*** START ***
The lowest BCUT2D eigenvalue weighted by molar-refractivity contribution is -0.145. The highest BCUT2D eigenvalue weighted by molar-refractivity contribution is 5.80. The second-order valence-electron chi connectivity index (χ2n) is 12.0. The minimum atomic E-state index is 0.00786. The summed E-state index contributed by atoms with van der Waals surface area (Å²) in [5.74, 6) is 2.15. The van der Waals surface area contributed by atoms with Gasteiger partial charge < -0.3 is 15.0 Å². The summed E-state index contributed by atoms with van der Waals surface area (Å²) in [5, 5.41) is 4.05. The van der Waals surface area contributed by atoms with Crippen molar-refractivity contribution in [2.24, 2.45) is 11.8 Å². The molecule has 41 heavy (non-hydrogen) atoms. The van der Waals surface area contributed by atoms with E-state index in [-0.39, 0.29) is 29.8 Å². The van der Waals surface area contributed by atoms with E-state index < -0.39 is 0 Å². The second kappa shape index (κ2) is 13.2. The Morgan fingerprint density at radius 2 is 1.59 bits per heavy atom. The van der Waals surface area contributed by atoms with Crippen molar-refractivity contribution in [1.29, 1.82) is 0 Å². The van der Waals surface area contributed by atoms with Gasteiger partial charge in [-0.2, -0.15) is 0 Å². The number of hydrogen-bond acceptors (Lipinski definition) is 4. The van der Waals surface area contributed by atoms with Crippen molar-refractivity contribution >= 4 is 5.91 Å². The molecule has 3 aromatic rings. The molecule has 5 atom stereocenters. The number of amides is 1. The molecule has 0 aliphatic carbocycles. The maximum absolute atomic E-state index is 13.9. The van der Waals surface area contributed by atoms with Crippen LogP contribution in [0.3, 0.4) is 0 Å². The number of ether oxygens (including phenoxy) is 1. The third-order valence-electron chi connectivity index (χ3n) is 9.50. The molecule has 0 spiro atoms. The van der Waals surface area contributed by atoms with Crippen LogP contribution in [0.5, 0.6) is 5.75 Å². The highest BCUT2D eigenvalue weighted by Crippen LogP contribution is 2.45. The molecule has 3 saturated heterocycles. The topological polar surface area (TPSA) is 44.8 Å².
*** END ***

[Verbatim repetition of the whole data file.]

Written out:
The lowest BCUT2D eigenvalue weighted by molar-refractivity contribution is -0.145. The highest BCUT2D eigenvalue weighted by molar-refractivity contribution is 5.80. The second-order valence-electron chi connectivity index (χ2n) is 12.0. The minimum atomic E-state index is 0.00786. The summed E-state index contributed by atoms with van der Waals surface area (Å²) in [5.74, 6) is 2.15. The van der Waals surface area contributed by atoms with Gasteiger partial charge < -0.3 is 15.0 Å². The summed E-state index contributed by atoms with van der Waals surface area (Å²) in [5, 5.41) is 4.05. The van der Waals surface area contributed by atoms with Crippen molar-refractivity contribution in [2.24, 2.45) is 11.8 Å². The molecule has 41 heavy (non-hydrogen) atoms. The van der Waals surface area contributed by atoms with E-state index in [-0.39, 0.29) is 29.8 Å². The van der Waals surface area contributed by atoms with E-state index < -0.39 is 0 Å². The second kappa shape index (κ2) is 13.2. The Morgan fingerprint density at radius 2 is 1.59 bits per heavy atom. The van der Waals surface area contributed by atoms with Crippen molar-refractivity contribution in [1.29, 1.82) is 0 Å². The van der Waals surface area contributed by atoms with Gasteiger partial charge in [-0.2, -0.15) is 0 Å². The number of hydrogen-bond acceptors (Lipinski definition) is 4. The van der Waals surface area contributed by atoms with Crippen molar-refractivity contribution >= 4 is 5.91 Å². The molecule has 3 aromatic rings. The molecule has 5 atom stereocenters. The number of amides is 1. The molecule has 0 aliphatic carbocycles. The maximum absolute atomic E-state index is 13.9. The van der Waals surface area contributed by atoms with Crippen LogP contribution in [0.3, 0.4) is 0 Å². The number of ether oxygens (including phenoxy) is 1. The third-order valence-electron chi connectivity index (χ3n) is 9.50. The molecule has 0 spiro atoms. The van der Waals surface area contributed by atoms with Crippen LogP contribution in [0.5, 0.6) is 5.75 Å². The highest BCUT2D eigenvalue weighted by Crippen LogP contribution is 2.45. The molecule has 3 saturated heterocycles. The topological polar surface area (TPSA) is 44.8 Å².